I'm writing as a young farmer and teacher, new in the Ashland area. As you may have heard back in April, there is a budget shortfall in Jackson County, so the Budget Committee has proposed a number of cuts and changes to the budget. One of the big proposed cuts is to Oregon State University Extension programs — 4-H Youth, Master Gardeners, Family Food Educators, Forestry, Small Farms, Land Stewards — in 2014. (learn more at extension.oregonstate.edu/sorec/)
I moved to this area for many reasons, and one of the great draws was the strong network of sustainable farmers. If you've been to a Rogue Valley Growers and Crafters Market lately, you know the local food and farming scene is thriving. The OSU Extension services are vital and nourishing to our growing local food system and local economy.
Full disclosure: I am a student in "Growing Agripreneurs," a beginning farmer incubator program that runs throughout the growing season. The course is a collaboration between OSU Extension, Rogue Farm Corps, THRIVE, Oregon Department of Agriculture and Friends of Family Farmers. Sustainable farmers teach our classes, where we've been learning hands-on farming skills through classroom sessions, fieldwork and farm trips taught by local farmers. The connections with other beginning farmers in my class and the mentorship with established farmers are vital to me as I launch my farming business this year. I am heartbroken that in 2014, Extension classes and resources might not be available to the beginning farmer community. Thousands of beginning and established farmers, 4-H kids, Master Gardeners, homesteaders and more won't be able to take life-changing classes like these if the budget cuts go through.
To fully understand what's going on with Jackson County Extension, you need to look back over 150 years ago. The Oregon State University Extension services are part of the land grant college system, where each state in the nation has special schools that teach and research the science of agriculture. This decentralized system created schools in every state, and was enacted by the Morrill Acts of 1862 and 1890. In 1914 the Smith-Lever Act codified the Cooperative Extension System, which is run by the land-grant universities (ours is OSU) in nearly every county of every state. Extension receives federal funding based on the population of that county. Part of the funding has increasingly come from state and county budgets, which is where we find ourselves today.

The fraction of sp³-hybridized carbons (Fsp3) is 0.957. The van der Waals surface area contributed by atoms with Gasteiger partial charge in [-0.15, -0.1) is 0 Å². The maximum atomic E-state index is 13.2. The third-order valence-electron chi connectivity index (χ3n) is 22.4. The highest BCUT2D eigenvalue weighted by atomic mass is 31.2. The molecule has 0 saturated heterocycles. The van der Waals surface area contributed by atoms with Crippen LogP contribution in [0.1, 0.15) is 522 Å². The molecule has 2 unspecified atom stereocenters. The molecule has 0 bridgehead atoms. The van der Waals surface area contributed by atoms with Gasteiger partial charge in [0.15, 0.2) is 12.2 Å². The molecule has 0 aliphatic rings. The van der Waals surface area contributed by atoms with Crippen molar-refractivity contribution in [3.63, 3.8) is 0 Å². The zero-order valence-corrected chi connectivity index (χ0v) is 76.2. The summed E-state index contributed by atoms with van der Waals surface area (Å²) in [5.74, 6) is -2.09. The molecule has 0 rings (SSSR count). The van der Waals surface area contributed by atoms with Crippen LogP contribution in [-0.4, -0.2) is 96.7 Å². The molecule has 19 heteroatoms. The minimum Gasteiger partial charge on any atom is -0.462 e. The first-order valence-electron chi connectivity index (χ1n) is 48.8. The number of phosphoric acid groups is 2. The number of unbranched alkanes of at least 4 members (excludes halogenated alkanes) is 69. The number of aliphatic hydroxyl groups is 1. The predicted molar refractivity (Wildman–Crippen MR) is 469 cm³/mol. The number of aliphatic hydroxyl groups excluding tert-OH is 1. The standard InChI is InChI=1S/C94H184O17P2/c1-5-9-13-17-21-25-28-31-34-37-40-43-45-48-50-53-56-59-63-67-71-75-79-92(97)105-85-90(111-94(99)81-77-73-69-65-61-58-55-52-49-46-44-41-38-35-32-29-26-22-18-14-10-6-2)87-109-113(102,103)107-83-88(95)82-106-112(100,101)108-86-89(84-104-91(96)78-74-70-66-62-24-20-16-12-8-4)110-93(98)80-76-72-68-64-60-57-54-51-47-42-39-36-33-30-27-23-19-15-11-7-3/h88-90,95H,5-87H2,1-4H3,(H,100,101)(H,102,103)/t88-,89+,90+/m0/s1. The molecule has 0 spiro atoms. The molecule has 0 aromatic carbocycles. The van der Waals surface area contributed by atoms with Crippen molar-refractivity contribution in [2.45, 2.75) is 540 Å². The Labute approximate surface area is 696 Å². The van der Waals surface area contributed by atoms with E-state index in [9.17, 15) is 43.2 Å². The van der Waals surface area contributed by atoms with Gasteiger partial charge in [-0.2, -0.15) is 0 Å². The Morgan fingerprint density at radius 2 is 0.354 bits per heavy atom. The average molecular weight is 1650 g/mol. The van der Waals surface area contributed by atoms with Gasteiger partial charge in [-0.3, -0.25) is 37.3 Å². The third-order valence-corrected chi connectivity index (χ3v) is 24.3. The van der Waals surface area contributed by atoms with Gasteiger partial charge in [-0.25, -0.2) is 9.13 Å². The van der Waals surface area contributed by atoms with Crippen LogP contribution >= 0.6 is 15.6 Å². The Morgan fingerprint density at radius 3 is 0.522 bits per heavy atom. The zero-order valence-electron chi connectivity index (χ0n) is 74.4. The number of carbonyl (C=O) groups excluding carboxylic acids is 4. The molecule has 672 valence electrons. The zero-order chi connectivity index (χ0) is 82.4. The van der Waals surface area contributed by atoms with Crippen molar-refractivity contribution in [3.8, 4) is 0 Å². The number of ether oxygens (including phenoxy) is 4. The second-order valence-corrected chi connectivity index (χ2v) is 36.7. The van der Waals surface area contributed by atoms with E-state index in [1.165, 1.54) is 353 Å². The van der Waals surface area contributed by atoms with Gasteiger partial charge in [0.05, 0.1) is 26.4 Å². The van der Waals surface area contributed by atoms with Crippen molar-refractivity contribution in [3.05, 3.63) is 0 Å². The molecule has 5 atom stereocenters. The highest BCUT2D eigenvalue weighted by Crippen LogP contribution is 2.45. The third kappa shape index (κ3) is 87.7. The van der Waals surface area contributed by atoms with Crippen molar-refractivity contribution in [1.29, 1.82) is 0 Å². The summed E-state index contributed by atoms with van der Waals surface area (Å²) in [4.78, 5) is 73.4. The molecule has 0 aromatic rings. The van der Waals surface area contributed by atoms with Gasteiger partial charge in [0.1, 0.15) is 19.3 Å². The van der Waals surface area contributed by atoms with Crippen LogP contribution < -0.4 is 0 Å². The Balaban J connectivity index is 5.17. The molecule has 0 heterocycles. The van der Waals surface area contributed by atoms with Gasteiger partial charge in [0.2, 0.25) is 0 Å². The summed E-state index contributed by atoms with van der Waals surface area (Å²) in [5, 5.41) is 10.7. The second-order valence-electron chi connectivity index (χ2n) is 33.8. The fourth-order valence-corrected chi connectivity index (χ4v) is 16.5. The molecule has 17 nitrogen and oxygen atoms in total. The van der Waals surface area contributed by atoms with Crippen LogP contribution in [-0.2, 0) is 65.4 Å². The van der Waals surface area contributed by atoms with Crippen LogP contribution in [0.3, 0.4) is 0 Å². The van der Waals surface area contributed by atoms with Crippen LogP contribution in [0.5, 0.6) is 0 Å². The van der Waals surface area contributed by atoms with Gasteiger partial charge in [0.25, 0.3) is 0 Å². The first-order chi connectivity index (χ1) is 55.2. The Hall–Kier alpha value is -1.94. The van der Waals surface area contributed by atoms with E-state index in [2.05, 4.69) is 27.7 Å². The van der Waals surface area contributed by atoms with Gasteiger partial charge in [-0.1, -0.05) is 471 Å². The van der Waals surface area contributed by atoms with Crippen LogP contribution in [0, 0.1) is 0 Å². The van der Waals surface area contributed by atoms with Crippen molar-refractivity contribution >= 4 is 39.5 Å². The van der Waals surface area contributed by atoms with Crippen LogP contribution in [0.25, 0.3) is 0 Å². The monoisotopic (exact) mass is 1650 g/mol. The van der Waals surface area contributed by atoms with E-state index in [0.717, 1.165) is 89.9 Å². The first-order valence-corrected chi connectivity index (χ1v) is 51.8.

On Wednesday, May 29, the Jackson County Board of Commissioners public hearing on the 2013-2014 budget was packed. Most attendees were in support of OSU Extension and other services on the chopping block. Many services including Extension will be funded for half this fiscal year, and when that funding ends in December the Budget Committee will meet to figure out next steps.
Proposals to fix the budget include a "jail operations fee" surcharge (which will be up for vote) and PERS reforms. Taking steps to repair the budget, the commissioners made cuts to other services including libraries, human services and the Sheriff's Office. The group Friends of Extension began meeting to discuss next steps to support OSU Extension services on Friday, May 31.
As a young farmer who wants to grow food for the community, I realize the value of having local farmer training, research, networks, mentorship for new farmers like me and support for established farmers too. Our food system and local economy are nourished by the new and sustainable farmer training resources through OSU Extension.
Mitra Sticklen lives in Ashland.